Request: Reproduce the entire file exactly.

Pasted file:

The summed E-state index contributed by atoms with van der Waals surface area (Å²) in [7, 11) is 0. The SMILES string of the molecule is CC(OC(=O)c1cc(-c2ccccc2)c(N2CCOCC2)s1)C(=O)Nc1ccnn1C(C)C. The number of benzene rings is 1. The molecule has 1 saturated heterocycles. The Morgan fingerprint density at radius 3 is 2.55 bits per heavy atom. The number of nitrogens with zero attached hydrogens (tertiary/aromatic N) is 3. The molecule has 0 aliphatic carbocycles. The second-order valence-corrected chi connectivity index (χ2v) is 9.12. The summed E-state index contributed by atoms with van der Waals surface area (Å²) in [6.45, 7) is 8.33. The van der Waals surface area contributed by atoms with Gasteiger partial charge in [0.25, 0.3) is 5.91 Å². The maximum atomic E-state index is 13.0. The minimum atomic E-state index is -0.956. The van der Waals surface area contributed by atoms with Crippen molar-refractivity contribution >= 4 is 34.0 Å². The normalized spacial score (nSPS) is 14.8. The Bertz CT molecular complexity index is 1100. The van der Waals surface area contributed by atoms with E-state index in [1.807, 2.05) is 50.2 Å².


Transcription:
The summed E-state index contributed by atoms with van der Waals surface area (Å²) in [7, 11) is 0. The SMILES string of the molecule is CC(OC(=O)c1cc(-c2ccccc2)c(N2CCOCC2)s1)C(=O)Nc1ccnn1C(C)C. The number of benzene rings is 1. The molecule has 1 saturated heterocycles. The Morgan fingerprint density at radius 3 is 2.55 bits per heavy atom. The number of nitrogens with zero attached hydrogens (tertiary/aromatic N) is 3. The molecule has 0 aliphatic carbocycles. The second-order valence-corrected chi connectivity index (χ2v) is 9.12. The summed E-state index contributed by atoms with van der Waals surface area (Å²) in [6.45, 7) is 8.33. The van der Waals surface area contributed by atoms with Gasteiger partial charge in [0.25, 0.3) is 5.91 Å². The maximum atomic E-state index is 13.0. The minimum atomic E-state index is -0.956. The van der Waals surface area contributed by atoms with Crippen molar-refractivity contribution >= 4 is 34.0 Å². The normalized spacial score (nSPS) is 14.8. The Bertz CT molecular complexity index is 1100. The van der Waals surface area contributed by atoms with E-state index in [1.807, 2.05) is 50.2 Å².